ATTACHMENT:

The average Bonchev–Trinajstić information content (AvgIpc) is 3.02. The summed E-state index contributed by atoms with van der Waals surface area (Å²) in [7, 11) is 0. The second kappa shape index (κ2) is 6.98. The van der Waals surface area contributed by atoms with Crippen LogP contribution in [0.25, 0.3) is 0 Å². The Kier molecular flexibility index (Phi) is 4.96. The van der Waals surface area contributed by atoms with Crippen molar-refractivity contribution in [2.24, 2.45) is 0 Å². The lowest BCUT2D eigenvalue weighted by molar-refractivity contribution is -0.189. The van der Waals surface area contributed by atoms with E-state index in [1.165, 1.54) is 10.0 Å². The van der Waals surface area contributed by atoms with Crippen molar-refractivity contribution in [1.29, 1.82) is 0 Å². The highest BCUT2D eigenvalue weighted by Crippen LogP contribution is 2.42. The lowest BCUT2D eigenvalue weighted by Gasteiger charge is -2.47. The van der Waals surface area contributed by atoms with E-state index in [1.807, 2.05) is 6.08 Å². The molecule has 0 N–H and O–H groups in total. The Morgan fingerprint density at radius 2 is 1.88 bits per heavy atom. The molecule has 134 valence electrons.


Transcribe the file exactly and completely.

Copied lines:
The average Bonchev–Trinajstić information content (AvgIpc) is 3.02. The summed E-state index contributed by atoms with van der Waals surface area (Å²) in [7, 11) is 0. The second kappa shape index (κ2) is 6.98. The van der Waals surface area contributed by atoms with Crippen LogP contribution in [0.25, 0.3) is 0 Å². The Kier molecular flexibility index (Phi) is 4.96. The van der Waals surface area contributed by atoms with Crippen molar-refractivity contribution in [2.24, 2.45) is 0 Å². The lowest BCUT2D eigenvalue weighted by molar-refractivity contribution is -0.189. The van der Waals surface area contributed by atoms with E-state index in [1.165, 1.54) is 10.0 Å². The van der Waals surface area contributed by atoms with Crippen molar-refractivity contribution in [1.29, 1.82) is 0 Å². The highest BCUT2D eigenvalue weighted by Crippen LogP contribution is 2.42. The lowest BCUT2D eigenvalue weighted by Gasteiger charge is -2.47. The van der Waals surface area contributed by atoms with E-state index in [1.807, 2.05) is 6.08 Å². The molecule has 0 N–H and O–H groups in total. The Morgan fingerprint density at radius 2 is 1.88 bits per heavy atom. The molecule has 134 valence electrons.